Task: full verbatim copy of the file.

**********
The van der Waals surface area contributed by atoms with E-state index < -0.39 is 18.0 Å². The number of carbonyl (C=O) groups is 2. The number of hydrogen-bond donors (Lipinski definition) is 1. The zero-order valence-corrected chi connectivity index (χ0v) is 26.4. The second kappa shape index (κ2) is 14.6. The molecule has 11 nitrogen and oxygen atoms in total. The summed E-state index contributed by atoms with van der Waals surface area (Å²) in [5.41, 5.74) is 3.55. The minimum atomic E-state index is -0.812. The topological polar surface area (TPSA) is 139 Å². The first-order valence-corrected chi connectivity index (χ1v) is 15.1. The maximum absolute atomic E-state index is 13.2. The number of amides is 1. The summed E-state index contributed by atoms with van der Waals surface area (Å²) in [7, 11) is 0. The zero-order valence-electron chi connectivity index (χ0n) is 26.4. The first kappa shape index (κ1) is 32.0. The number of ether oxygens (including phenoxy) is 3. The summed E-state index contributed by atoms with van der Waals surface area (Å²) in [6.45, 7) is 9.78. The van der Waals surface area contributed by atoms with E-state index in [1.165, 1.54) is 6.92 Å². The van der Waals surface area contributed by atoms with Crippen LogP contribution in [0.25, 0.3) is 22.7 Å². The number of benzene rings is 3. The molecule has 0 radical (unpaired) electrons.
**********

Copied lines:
The van der Waals surface area contributed by atoms with E-state index < -0.39 is 18.0 Å². The number of carbonyl (C=O) groups is 2. The number of hydrogen-bond donors (Lipinski definition) is 1. The zero-order valence-corrected chi connectivity index (χ0v) is 26.4. The second kappa shape index (κ2) is 14.6. The molecule has 11 nitrogen and oxygen atoms in total. The summed E-state index contributed by atoms with van der Waals surface area (Å²) in [5.41, 5.74) is 3.55. The minimum atomic E-state index is -0.812. The topological polar surface area (TPSA) is 139 Å². The first-order valence-corrected chi connectivity index (χ1v) is 15.1. The maximum absolute atomic E-state index is 13.2. The number of amides is 1. The summed E-state index contributed by atoms with van der Waals surface area (Å²) in [7, 11) is 0. The zero-order valence-electron chi connectivity index (χ0n) is 26.4. The first kappa shape index (κ1) is 32.0. The number of ether oxygens (including phenoxy) is 3. The summed E-state index contributed by atoms with van der Waals surface area (Å²) in [6.45, 7) is 9.78. The van der Waals surface area contributed by atoms with E-state index in [1.165, 1.54) is 6.92 Å². The van der Waals surface area contributed by atoms with Crippen LogP contribution in [0.25, 0.3) is 22.7 Å². The number of benzene rings is 3. The molecule has 0 radical (unpaired) electrons.